In a Gallup poll released Monday, half of Americans said they would support significant changes to federal campaign finance, banning private contributions in favor of government funding. Forty-four percent said they would not support such changes.
Laws to limit the amount of money U.S. House and Senate candidates can raise were even more popular — 79 percent of Americans said they would support them, versus 19 percent against. But even that limitation would be a drastic change from the current state of campaigning. Finance law limits the amount each individual donor or organization can give, but there is no ceiling on the amount a candidate can accept or spend in total.
The Federal Election Commission estimated that total spending for the 2012 election was $7 billion, as reported by The Sunlight Foundation. Candidate committees spent $3.2 billion, party committees spent $2 billion, and outside groups spent another $2 billion.
The 2002 McCain-Feingold law, the last major effort to limit election spending, did not attempt to ban private campaign contributions or put a limit on candidate fundraising or spending totals — no doubt because many of the reforms discussed in the poll were declared unconstitutional by the Supreme Court. The Court’s more recent decision in Citizens United v. FEC further undermined efforts to limit the flow of money into politics even further by authorizing unlimited corporate spending on elections.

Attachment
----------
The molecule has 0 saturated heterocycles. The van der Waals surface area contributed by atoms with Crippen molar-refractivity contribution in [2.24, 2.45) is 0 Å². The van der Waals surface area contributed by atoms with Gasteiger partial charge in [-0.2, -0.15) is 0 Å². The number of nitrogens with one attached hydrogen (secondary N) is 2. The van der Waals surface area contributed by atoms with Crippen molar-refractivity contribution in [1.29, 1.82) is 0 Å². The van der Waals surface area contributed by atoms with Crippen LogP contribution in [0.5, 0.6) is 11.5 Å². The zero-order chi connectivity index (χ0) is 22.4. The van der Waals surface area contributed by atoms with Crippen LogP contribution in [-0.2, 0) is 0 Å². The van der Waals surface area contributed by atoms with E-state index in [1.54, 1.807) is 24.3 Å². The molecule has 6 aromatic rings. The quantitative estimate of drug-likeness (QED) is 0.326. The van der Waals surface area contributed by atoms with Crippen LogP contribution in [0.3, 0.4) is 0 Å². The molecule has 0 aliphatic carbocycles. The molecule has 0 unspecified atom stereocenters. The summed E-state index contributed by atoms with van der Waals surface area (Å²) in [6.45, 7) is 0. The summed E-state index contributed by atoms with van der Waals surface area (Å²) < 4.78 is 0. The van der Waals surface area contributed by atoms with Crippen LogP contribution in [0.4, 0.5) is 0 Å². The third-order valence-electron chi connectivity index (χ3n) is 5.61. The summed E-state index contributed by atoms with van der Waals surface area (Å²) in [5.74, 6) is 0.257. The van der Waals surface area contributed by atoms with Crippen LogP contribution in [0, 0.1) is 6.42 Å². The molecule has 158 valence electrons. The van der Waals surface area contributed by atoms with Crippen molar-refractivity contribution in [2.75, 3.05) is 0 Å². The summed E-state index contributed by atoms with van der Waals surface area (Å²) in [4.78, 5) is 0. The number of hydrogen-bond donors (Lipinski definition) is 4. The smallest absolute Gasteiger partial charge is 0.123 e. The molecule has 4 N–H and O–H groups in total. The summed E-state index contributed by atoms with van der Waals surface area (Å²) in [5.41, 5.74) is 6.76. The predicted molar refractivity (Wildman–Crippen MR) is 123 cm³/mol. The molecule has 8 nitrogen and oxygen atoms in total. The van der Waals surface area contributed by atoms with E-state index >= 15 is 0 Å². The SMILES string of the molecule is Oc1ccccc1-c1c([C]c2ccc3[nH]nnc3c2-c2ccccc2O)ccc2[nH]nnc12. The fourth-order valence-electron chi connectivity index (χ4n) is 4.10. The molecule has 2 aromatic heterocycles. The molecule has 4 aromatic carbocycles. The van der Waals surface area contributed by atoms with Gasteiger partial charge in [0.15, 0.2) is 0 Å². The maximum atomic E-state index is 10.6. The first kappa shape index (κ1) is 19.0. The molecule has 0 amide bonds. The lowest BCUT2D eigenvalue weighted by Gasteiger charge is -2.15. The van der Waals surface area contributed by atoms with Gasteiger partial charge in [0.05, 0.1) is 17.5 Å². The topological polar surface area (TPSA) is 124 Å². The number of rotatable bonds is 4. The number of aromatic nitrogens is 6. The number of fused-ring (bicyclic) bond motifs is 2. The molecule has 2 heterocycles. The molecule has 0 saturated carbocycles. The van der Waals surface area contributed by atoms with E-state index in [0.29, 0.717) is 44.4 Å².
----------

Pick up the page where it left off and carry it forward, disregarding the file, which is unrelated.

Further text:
This poll comes as President Obama is set to nominate two new members of the Federal Election Commission, where one seat is vacant, and five members’ terms are expired. Obama’s previous nominee withdrew in 2010 after facing a difficult confirmation process.